- preparing for the Olympics - riding on two nights of execution.
As if that weren't pressure enough, the 16 participants who would take
to the ice also knew that much of the country thought the event was
tarnished without Kerrigan, the odds-on favorite to win the gold medal in
Norway, let alone her second-straight national title. With rumors that
Kerrigan would be given a spot on the team by the U.S. Figure Skating
Association despite not competing, only winning the event would assure
anyone a spot on the Olympic team as the evening began.
The athletes themselves also provided interesting stories. There was 13-
year-old Michelle Kwan, who took first in the 1994 world junior
championships. And there was Tonya Harding, a former national
champion, who had come in fourth in Albertville in 1992. Looking for a
shot a Olympic redemption, Harding was the most poised of all the skaters.
The tears that flowed following the competition express exactly what this
competition meant to these women. Dreams were made and shattered in a matter of
hours. With her conservative routine, Harding came away from the evening with the
gold, scoring 5.8s and 5.9s as the final performer of the evening.
Following the competition, Kerrigan was given a spot on the Olympic
team, displacing second-place finisher Kwan, who said afterward that she
understood the skating association's decision and that she would have
another chance in the future to make the team. Unfortunately, that makes
two careers that Kerrigan's attacker has now significantly affected.
In the end, I realized I had made the right decision in picking the figure
skating. While the sport might not have the glamour of hockey or football,
the artistic effort and grace that each of the evening's performers displayed
would be difficult to match. And if you like drama, you couldn't have
asked for anything more on this cold January evening.
In opener, men gymnasts overcome nemesis
" Minnesota for first time in Darden' s 'career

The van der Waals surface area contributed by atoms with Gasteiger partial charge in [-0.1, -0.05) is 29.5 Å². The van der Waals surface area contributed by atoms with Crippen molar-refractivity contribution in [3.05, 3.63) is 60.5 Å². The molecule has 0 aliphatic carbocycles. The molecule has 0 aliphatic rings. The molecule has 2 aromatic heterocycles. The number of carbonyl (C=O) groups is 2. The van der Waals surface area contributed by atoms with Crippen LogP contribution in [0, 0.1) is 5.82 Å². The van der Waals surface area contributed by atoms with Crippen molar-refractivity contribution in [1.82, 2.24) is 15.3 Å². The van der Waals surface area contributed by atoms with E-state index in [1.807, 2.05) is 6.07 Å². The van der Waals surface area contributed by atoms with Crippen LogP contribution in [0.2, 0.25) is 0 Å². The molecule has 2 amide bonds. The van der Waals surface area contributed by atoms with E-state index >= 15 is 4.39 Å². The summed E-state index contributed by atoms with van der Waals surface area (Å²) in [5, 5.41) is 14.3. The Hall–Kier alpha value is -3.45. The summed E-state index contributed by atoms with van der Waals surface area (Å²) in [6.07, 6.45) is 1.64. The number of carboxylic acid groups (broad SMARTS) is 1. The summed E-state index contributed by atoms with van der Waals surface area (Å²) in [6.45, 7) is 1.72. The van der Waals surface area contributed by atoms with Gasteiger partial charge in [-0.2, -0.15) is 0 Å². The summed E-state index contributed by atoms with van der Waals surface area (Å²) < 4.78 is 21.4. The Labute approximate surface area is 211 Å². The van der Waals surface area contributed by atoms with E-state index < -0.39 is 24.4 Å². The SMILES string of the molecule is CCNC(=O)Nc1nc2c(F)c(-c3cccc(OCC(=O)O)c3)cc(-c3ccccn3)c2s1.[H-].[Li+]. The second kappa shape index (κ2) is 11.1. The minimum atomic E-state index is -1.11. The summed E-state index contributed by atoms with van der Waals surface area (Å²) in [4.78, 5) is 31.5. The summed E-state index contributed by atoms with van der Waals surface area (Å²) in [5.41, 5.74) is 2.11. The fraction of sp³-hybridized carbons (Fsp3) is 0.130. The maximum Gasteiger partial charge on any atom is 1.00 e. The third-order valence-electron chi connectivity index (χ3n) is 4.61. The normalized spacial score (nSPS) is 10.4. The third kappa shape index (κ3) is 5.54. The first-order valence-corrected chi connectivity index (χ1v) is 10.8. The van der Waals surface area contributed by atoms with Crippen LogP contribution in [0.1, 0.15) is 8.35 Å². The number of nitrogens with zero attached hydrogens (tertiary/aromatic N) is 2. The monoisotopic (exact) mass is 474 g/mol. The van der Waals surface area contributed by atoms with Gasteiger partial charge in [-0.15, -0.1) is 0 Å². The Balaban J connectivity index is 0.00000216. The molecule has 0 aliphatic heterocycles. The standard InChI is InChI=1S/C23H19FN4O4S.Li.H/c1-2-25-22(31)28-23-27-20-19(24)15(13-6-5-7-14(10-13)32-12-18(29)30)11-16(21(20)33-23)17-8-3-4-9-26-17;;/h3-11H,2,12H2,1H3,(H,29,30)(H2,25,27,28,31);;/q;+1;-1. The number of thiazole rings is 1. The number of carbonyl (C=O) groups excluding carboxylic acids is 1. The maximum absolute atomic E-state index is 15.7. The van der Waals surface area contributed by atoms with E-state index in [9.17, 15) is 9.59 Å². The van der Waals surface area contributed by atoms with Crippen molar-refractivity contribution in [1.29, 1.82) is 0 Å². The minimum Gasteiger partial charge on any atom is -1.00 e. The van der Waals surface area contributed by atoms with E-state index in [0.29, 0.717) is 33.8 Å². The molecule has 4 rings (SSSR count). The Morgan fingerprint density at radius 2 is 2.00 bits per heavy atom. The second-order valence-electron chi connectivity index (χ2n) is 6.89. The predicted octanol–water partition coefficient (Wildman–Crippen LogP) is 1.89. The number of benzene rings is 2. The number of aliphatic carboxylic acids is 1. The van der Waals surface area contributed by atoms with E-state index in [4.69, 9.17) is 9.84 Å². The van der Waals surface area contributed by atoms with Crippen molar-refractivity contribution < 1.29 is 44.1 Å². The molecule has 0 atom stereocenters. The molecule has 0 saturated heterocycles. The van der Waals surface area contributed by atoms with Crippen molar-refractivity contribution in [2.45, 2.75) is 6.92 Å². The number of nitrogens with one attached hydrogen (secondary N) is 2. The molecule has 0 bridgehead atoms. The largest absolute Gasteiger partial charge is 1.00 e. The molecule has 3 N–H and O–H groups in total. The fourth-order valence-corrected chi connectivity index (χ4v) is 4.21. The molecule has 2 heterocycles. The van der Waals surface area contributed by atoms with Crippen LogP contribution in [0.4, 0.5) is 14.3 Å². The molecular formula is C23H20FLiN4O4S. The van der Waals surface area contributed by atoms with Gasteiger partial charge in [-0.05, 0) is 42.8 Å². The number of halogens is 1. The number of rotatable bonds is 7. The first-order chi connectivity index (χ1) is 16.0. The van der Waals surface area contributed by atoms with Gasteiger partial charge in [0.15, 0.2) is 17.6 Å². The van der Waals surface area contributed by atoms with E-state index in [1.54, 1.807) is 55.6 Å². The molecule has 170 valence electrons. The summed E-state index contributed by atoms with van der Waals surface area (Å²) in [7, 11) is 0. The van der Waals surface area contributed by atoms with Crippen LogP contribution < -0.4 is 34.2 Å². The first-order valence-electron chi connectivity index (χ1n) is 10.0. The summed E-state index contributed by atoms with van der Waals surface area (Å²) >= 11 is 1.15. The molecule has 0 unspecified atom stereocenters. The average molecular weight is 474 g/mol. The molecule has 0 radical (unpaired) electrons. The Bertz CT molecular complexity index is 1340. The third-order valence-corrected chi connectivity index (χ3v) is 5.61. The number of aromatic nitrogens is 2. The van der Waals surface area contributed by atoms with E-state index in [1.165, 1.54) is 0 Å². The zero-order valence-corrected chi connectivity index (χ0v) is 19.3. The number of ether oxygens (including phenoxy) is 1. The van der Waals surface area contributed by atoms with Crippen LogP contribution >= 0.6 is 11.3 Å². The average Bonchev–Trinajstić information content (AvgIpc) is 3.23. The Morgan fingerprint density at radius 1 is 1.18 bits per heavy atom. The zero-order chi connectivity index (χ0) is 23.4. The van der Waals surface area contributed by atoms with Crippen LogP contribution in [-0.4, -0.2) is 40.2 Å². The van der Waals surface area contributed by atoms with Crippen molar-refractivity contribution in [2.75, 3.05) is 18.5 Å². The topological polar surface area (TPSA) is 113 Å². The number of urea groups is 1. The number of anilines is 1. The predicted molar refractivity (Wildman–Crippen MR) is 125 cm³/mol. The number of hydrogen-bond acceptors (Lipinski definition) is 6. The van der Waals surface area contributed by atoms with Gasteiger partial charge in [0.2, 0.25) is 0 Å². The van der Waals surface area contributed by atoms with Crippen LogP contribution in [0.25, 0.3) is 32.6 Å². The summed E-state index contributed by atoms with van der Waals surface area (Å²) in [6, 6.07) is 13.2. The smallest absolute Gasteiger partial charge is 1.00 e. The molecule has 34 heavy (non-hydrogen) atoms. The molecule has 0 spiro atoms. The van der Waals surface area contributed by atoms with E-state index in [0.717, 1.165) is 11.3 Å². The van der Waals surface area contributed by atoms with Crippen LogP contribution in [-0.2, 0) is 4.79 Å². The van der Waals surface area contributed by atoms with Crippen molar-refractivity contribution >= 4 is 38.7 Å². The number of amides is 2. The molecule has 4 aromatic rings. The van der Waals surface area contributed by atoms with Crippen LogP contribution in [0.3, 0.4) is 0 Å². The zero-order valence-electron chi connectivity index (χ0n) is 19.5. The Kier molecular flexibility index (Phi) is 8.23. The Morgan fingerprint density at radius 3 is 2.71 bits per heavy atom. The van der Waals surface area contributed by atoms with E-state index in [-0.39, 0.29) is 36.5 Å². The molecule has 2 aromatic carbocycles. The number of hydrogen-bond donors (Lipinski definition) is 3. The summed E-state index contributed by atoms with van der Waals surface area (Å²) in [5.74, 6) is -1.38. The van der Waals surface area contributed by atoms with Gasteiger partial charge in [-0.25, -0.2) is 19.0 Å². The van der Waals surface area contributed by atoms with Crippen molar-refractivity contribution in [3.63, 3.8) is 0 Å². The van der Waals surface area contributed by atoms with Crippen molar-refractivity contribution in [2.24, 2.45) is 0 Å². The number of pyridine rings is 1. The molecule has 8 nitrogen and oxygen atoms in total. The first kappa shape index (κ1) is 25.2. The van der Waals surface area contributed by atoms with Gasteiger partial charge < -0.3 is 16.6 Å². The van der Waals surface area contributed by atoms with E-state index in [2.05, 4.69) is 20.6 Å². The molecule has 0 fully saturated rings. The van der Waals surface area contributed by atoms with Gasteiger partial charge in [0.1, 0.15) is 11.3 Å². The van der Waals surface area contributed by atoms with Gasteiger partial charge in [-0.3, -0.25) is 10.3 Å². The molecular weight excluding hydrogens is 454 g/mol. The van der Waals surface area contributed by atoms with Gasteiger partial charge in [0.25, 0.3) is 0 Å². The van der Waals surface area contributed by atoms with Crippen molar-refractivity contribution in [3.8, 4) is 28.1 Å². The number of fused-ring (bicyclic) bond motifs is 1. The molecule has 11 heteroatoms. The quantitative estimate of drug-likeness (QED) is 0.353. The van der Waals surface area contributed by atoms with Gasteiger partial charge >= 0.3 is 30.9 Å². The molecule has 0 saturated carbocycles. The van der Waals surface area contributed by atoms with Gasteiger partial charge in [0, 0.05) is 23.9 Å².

by JOSH KARP
DAILY SPORTS WRITER
Before the Michigan men's gym-
nastics team faced perennial Big Ten
powerhouse Minnesota Friday night
at Cliff Keen Arena, all odds were
against the Wolverines.
For one thing, they hadn't beaten
the Gophers in the 11-year helm of
Michigan coach Bob Darden.
Secondly, the Minnesota squad
featured two gymnasts with U.S. na-
tional team experience, namely Kerry
Huston and Brian Ottenhoff.
And if that weren't enough, the
Gophers are the favorite to win the
Big Ten conference this season.
But a funny thing happened at the
The Wolverine team came out on
top, defeating an aggressive Minne-
sota squad by a count of 274.80-
"It was a really good way to start
into our regular season," Darden said.
"The guys on the team worked very
hard in our training camp for the last
two weeks (to prepare for the meet).
Everything reached the peak for this
* meet both mentally and physically."
Sophomore Bob Young led the
way as he won the all-around with a
55.35 score, and Michigan rallied to
victory behind his effort.
"'Bob is continually proving him-
self competitively," Darden said. "He
has a real competitive tenacity."
In the first event - floor exercise
- Minnesota nipped the Wolverines,
But from that point on, Michi-
gan took control, as it led in total
score for the final five rounds. On
still rings, Michigan freshman
Flavio Martins led all gymnasts with
a 9.60, a performance that caught
the eye of his coach.
."For a freshman to finish first in
that caliber of competition really
speaks highly for him," Darden said.
"He's doing a greatjob in training and
is really almost setting the pace for
the entire team."
Last year, Michigan didn't fare
as well, losing at Minnesota, 271.10-
This year, however, the Gophers
are without John Roethlisberger, a
three-time NCAA champion on all-
around. Darden hinted that his
graduating may have been the dif-
"On a gymnastics team, one indi-
vidual makes a big difference,"
Darden said. "(John) really impacted
their program over the past four years
and helped Minnesota maintain their
national status. He is a difficult kid to
Senior Seth Rubin was all smiles
after the win, and felt that taking high
bar, the last event, was vital to their
"The big event was high bar,"
Rubin said. "That's where we've been
working hardest, and we really came
through big time."
"It feels good," Rubin added. "We
just beat the best team in the Big
Michigan, although not as aggres-
sive as Minnesota, prevailed due to its
more conservative approach.
"Our emphasis is being able to do
quality routines, and then add in more
difficult skills," Darden explained.
"Minnesota's approach it seemed was
they were training routines with those
difficult skills and just not being able
to handle it at this point."
Minnesota coach Fred
Roethlisberger, however, felt that
Michigan's triumph wasn't only due
to its strategy.
"Michigan is a better team than
us," Fred Roethlisberger said. "They
deserved to win. You just hope to
progress from one meet to the next."
The Michigan men's gymnastics team toppled the Gophers, 274.80-272.70.